The organic carboxylic acids containing a reactive group in alpha-position to the carboxylic acid group include acids in which the reactive group is hydroxy, amino, keto, or carboxyl. Examples of such acids include glycolic (hydroxyacetic), lactic (hydroxypropionic), malic (hydroxysuccinic), oxalic, pyruvic, and aminoacetic acids. Acyclic carboxylic acids such as latic, malic, and amino-acetic (glycine) acids are preferred. A mixture of two or more of these acids may be employed in combination with the mineral acid and the polyhydric alcohol. The amount of carboxylic acid included in the electrolyte is preferably between about 1% and about 4% by volume of the bath.
Glycolic acid is specifically preferred as the carboxylic acid.
In order to achieve the results described above, the temperature at which anodizing is carried out must range from about 65° to about 85° F. with room temperature condition, i.e., 68°-75° F. being preferred.
In order to achieve the exceptionally hard and readily colored anodic coatings, it is also necessary that the current density which is used in the anodizing operation should be in the range of from about 24 to about 36 amperes/sq. ft.
The time required to achieve the desired film thickness of between about 0.2 and 1.1 mils will vary with the other parameters of temperature, current density, chemical composition of the bath, etc., but generally anodizing times on the order of from about 8 to about 30 minutes produce acceptable results.
Following the special anodizing treatment, above-described, the aluminum article is thereafter colored electrolytically by passing alternating current between said article and a counterelectrode in an aqueous acidic solution containing a water soluble metal salt.
The particular manner of electrolytically coloring the anodized aluminum in accordance with the novel process of this invention is set forth in U.S. Pat. No. 3,669,856, the disclosure of which is herein incorporated by reference. It has been found that if the aluminum is anodized in the manner above-described and thereafter electrolytically colored in accordance with the teachings of U.S. Pat. No. 3,669,856 many significant advantages will be obtained as opposed to the use of conventional anodizing techniques. In the first place, the article which is obtained has a hard coating which makes it particularly adapted to be used in architectural applications. Additionally, the process of this invention permits the simultaneous electrolytic coloring of articles of varying sizes and shapes. This has been difficult if not impossible, to achieve in prior art processes due to the fact that uneven color was obtained when articles of different sizes and shapes were simultaneously electrolytically colored. Another advantage of the novel process of this invention resides in the fact that the aluminum article to be colored need only have electric contact at one edge thereof, as opposed to both edges. This results in a significant manpower savings. Another advantage of the novel process of this invention resides in the fact that it is possible to correct for too dark a color electrolytically which has heretofore been impossible with processes utilizing dyes or with processes involving simultaneous anodizing and coloring. According to this technique, after application of an excess of color the polarity of the coloring system is reversed and color can be subtracted from the anodized layer.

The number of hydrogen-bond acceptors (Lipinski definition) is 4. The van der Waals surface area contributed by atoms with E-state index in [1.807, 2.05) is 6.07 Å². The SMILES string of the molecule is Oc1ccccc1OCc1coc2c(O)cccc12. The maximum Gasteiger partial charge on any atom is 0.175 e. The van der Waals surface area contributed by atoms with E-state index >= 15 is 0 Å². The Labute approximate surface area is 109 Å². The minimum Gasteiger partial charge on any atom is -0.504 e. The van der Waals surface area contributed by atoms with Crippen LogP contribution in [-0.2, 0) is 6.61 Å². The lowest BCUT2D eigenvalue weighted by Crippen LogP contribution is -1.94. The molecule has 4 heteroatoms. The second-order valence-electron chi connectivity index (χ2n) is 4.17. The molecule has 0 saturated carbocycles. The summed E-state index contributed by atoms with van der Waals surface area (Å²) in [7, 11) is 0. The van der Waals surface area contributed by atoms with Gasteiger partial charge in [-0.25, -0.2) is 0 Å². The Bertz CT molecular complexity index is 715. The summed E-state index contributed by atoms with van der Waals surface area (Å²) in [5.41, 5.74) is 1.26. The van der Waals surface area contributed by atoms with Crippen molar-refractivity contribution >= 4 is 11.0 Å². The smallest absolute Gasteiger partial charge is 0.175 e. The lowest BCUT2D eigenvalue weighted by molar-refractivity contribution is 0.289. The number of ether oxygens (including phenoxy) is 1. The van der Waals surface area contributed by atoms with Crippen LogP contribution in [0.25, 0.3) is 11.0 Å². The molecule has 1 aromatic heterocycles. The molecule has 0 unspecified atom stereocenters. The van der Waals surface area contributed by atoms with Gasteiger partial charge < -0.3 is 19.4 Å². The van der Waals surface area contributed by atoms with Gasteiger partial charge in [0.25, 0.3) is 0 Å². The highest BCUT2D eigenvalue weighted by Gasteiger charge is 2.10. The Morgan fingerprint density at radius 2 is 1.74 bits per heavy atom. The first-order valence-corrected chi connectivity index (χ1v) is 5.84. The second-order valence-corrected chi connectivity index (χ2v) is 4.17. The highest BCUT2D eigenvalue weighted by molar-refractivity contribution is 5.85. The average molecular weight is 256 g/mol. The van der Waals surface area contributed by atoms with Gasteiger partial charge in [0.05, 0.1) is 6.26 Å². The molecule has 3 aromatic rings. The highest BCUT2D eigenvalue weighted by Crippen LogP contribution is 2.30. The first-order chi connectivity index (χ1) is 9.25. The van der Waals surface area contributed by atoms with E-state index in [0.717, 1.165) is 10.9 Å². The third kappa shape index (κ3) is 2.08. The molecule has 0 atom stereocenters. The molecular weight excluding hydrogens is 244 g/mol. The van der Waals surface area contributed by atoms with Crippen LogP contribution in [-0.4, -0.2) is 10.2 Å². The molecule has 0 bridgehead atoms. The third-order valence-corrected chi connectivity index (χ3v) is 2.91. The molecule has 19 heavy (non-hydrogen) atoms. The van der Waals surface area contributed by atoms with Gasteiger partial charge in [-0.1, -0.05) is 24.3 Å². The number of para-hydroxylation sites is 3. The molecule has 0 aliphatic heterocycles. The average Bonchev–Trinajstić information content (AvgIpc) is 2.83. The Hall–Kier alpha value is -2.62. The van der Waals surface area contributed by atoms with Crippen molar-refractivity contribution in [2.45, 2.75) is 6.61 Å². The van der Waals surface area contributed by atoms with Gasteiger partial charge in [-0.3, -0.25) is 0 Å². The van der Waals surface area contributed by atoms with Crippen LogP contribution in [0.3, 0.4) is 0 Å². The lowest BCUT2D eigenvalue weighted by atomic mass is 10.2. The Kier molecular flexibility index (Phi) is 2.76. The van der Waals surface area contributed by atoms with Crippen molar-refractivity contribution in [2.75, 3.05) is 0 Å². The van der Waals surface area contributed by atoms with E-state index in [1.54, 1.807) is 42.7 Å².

As has heretofore been stated, the electrolytic coloring process is carried out by passing an alternating current between the anodized article of aluminum or aluminum alloy which has been carried out in the manner above-described, and a counterelectrode immersed in an acid aqueous bath containing metal salts having coloring cations, wherein the colored tones of the coatings can be controlled in a simple manner by modulating the shape of the curve of the applied alternating voltage in such a manner that during the coloring process the alternating voltage will provide a suitable ratio between the two current directions for an advantageous transport of material and course of reaction with regard to said anodized aluminum article. The alternating voltage supplied is modulated as regarding its amplitude and/or frequency so as to make asymmetrical, thereby to control the color tone of the aluminum article. As is known in the art, the modulation of the alternating voltage can be carried out in several ways, such as simultaneously supplying two or more different alternating voltages or a superimposed direct voltage or by generating an alternating voltage having the desired frequency and curve shape.